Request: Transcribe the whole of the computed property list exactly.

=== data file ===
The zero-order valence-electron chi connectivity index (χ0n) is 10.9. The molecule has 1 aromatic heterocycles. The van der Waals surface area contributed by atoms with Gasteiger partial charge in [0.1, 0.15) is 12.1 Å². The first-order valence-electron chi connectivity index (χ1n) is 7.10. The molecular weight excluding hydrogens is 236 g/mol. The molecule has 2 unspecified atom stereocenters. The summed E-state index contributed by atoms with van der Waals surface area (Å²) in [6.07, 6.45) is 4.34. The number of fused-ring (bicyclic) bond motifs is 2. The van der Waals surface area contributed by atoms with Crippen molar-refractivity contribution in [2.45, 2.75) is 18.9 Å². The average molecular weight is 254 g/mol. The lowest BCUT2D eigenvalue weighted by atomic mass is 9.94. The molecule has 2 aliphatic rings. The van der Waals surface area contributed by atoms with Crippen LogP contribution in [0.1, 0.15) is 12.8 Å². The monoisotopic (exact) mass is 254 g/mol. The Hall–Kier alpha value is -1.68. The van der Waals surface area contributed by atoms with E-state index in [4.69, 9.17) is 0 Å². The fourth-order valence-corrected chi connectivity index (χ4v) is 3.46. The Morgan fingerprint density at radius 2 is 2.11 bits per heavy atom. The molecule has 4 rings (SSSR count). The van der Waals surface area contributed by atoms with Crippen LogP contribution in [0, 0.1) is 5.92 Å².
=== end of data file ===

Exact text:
The zero-order valence-electron chi connectivity index (χ0n) is 10.9. The molecule has 1 aromatic heterocycles. The van der Waals surface area contributed by atoms with Gasteiger partial charge in [0.1, 0.15) is 12.1 Å². The first-order valence-electron chi connectivity index (χ1n) is 7.10. The molecular weight excluding hydrogens is 236 g/mol. The molecule has 2 unspecified atom stereocenters. The summed E-state index contributed by atoms with van der Waals surface area (Å²) in [6.07, 6.45) is 4.34. The number of fused-ring (bicyclic) bond motifs is 2. The van der Waals surface area contributed by atoms with Crippen molar-refractivity contribution in [2.45, 2.75) is 18.9 Å². The average molecular weight is 254 g/mol. The lowest BCUT2D eigenvalue weighted by atomic mass is 9.94. The molecule has 2 aliphatic rings. The van der Waals surface area contributed by atoms with Crippen LogP contribution in [0.1, 0.15) is 12.8 Å². The monoisotopic (exact) mass is 254 g/mol. The Hall–Kier alpha value is -1.68. The van der Waals surface area contributed by atoms with E-state index in [4.69, 9.17) is 0 Å². The fourth-order valence-corrected chi connectivity index (χ4v) is 3.46. The Morgan fingerprint density at radius 2 is 2.11 bits per heavy atom. The molecule has 4 rings (SSSR count). The van der Waals surface area contributed by atoms with Crippen LogP contribution in [0, 0.1) is 5.92 Å².